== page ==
Researchers at Queen Mary University of London collected data from 26 international studies totalling more than 21,000 women of all ages who were at increased risk of developing breast cancer. The women in these studies were offered a five-year course of preventive medication to lower their risk of developing breast cancer.
Overall just one in six — 16.3 per cent — of women at higher risk chose to take the medication. Those offered the opportunity to take part in trials were more likely to use preventative medications with 25 per cent choosing it compared with nine per cent of women making the decision outside a clinical trial.
The team also examined a separate group of 18 studies looking at how likely the women were to complete a full course of drugs. The studies looked at any medication that is used for breast cancer prevention including tamoxifen and raloxifene, either as given on a clinical trial — or by a specialist, when referred by their doctor.
Of the studies that tracked women’s use of preventative medications over time, most reported more than 80 per cent of women took the drugs for at least one year. But this declined over time.
Drugs to block cancer-causing hormones and surveillance with an annual mammogram may be offered to certain women with a family history of the disease when they have a moderate to high risk of breast cancer.
Study author, Dr Sam Smith, from Queen Mary University of London, said: “Our important research reveals that only a small proportion of eligible women make the decision to have preventative medication.
“It’s crucial to find out why so many chose not to take the drugs — or stopped taking them before completing the course.”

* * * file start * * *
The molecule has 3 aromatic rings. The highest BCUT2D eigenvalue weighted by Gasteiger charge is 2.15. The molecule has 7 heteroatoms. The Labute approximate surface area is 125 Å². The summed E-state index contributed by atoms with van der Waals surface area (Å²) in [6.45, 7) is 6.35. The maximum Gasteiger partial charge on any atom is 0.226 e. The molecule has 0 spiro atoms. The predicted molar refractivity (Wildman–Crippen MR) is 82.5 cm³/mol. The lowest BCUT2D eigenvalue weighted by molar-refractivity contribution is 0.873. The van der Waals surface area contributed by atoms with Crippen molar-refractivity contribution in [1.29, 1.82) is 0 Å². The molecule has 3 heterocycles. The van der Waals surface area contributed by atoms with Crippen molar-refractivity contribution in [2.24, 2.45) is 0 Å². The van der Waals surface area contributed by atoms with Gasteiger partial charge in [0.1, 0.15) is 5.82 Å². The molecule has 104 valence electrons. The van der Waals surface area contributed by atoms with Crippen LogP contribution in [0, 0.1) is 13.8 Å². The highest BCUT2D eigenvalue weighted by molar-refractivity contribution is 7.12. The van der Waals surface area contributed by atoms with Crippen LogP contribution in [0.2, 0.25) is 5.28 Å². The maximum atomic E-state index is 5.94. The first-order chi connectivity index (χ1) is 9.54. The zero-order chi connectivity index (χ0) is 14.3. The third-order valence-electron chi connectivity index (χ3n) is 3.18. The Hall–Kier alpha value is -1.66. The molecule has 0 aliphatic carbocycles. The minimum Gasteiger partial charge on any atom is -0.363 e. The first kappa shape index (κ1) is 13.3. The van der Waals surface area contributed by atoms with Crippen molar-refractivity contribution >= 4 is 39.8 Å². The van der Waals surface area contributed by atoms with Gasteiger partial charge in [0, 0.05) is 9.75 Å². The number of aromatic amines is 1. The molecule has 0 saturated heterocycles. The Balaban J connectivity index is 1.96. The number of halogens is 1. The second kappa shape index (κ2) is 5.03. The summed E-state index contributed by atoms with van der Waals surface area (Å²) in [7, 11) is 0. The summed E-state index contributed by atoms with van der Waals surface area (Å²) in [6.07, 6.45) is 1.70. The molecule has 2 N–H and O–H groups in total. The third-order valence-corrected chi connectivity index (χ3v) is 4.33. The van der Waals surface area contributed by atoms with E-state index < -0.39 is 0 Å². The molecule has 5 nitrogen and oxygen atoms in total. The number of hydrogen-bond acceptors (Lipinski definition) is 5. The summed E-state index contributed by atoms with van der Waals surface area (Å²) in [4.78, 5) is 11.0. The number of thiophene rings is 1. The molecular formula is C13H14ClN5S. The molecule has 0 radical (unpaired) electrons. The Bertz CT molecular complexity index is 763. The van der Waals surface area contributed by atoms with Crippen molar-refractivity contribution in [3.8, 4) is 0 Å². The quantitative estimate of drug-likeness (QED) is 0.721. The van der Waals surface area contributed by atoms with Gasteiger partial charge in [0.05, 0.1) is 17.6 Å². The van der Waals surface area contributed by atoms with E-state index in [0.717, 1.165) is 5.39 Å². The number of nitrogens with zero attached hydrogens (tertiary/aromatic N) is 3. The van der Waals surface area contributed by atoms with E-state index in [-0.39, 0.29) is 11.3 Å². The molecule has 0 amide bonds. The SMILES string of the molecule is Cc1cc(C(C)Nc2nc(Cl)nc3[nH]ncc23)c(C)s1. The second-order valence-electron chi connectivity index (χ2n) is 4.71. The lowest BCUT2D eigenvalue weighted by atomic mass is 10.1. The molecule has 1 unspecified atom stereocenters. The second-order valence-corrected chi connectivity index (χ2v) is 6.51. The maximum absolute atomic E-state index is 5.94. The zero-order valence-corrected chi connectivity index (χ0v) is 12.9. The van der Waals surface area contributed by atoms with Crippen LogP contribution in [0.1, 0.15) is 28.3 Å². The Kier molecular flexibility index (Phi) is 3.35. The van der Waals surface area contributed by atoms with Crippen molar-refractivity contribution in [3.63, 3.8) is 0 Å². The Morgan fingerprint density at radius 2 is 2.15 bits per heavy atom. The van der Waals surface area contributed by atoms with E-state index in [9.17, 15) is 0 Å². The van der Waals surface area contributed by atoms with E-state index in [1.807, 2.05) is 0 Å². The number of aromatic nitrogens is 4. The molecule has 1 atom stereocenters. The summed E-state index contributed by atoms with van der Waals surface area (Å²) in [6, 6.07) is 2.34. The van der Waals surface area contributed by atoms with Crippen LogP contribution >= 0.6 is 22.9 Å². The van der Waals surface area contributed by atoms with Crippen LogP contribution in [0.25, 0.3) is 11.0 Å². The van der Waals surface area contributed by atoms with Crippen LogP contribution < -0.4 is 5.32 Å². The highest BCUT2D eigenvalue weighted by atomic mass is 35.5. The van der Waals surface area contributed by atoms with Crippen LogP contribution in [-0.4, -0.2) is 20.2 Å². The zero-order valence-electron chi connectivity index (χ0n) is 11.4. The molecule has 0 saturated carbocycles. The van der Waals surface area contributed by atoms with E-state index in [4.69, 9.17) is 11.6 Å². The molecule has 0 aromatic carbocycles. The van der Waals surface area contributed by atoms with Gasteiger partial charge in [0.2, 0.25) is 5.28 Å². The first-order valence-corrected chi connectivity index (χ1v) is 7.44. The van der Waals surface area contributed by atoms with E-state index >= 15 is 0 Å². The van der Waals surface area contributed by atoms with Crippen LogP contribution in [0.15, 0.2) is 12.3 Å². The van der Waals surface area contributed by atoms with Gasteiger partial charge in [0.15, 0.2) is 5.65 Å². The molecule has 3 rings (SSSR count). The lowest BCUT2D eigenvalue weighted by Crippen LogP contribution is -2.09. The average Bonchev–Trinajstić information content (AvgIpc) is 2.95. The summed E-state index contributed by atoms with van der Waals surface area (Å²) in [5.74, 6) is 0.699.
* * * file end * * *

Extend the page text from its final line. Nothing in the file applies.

Mum-of-three Trish Jamieson, 62, lost her sister Noreen to breast cancer at the age of 38 in 1992. Because Trish had two close relatives who developed breast cancer when they were quite young she was considered at higher risk and signed up to the IBIS II trial designed to show whether a drug called anastrozole could prevent breast cancer in women at increased risk.
Trish finished taking the pills in March 2011. The results of the trial could help prevent thousands of women from developing breast cancer in the future.
She said: “I lost my sister to breast cancer and this meant I was also at a higher risk of developing the disease. And when I was offered anastrozole as part of the IBIS II trial I decided to take it, being eligible for the trial.
“It’s not for everyone but I weighed up the pros and cons — which can include side effects — and decided it was something that I wanted to do. It’s definitely a personal choice but I was glad to have been given this option.”
Martin Ledwick, Cancer Research UK’s head cancer information nurse, said: “We need to find out more about how women at higher risk of breast cancer make decisions about the different ways they can reduce the risk of developing the disease, to make sure that they have the information they need to make the choice that is right for them.”